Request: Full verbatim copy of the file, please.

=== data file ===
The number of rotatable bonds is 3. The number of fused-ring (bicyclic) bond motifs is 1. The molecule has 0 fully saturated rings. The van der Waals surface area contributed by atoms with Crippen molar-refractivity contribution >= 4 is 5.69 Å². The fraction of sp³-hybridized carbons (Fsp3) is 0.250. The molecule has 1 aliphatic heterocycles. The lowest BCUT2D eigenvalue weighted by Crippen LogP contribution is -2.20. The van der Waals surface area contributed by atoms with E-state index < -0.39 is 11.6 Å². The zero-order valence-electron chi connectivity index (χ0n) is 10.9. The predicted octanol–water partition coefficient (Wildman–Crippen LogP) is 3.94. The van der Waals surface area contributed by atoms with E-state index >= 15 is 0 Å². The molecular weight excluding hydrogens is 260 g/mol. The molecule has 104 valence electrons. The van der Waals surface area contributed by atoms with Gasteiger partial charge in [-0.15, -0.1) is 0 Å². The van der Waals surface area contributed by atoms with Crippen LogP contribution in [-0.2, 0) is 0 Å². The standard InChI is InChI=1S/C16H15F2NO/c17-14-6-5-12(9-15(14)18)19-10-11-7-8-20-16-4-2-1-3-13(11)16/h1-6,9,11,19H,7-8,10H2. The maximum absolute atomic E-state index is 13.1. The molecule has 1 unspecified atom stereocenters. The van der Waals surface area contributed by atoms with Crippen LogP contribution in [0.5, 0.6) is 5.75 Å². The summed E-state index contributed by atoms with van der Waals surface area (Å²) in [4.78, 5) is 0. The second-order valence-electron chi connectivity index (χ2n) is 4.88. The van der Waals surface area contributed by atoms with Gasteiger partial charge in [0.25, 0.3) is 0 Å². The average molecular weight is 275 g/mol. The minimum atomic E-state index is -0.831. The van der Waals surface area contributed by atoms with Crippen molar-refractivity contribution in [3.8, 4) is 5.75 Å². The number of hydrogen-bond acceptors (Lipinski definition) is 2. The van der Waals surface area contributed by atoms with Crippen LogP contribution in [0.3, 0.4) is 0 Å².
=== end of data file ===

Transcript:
The number of rotatable bonds is 3. The number of fused-ring (bicyclic) bond motifs is 1. The molecule has 0 fully saturated rings. The van der Waals surface area contributed by atoms with Crippen molar-refractivity contribution >= 4 is 5.69 Å². The fraction of sp³-hybridized carbons (Fsp3) is 0.250. The molecule has 1 aliphatic heterocycles. The lowest BCUT2D eigenvalue weighted by Crippen LogP contribution is -2.20. The van der Waals surface area contributed by atoms with E-state index < -0.39 is 11.6 Å². The zero-order valence-electron chi connectivity index (χ0n) is 10.9. The predicted octanol–water partition coefficient (Wildman–Crippen LogP) is 3.94. The van der Waals surface area contributed by atoms with E-state index >= 15 is 0 Å². The molecular weight excluding hydrogens is 260 g/mol. The molecule has 104 valence electrons. The van der Waals surface area contributed by atoms with Gasteiger partial charge in [-0.15, -0.1) is 0 Å². The van der Waals surface area contributed by atoms with Crippen LogP contribution in [-0.2, 0) is 0 Å². The standard InChI is InChI=1S/C16H15F2NO/c17-14-6-5-12(9-15(14)18)19-10-11-7-8-20-16-4-2-1-3-13(11)16/h1-6,9,11,19H,7-8,10H2. The maximum absolute atomic E-state index is 13.1. The molecule has 1 unspecified atom stereocenters. The van der Waals surface area contributed by atoms with Crippen LogP contribution in [0.5, 0.6) is 5.75 Å². The summed E-state index contributed by atoms with van der Waals surface area (Å²) in [4.78, 5) is 0. The second-order valence-electron chi connectivity index (χ2n) is 4.88. The van der Waals surface area contributed by atoms with Gasteiger partial charge in [0.25, 0.3) is 0 Å². The average molecular weight is 275 g/mol. The minimum atomic E-state index is -0.831. The van der Waals surface area contributed by atoms with Crippen molar-refractivity contribution in [3.8, 4) is 5.75 Å². The number of hydrogen-bond acceptors (Lipinski definition) is 2. The van der Waals surface area contributed by atoms with Crippen LogP contribution in [0.3, 0.4) is 0 Å².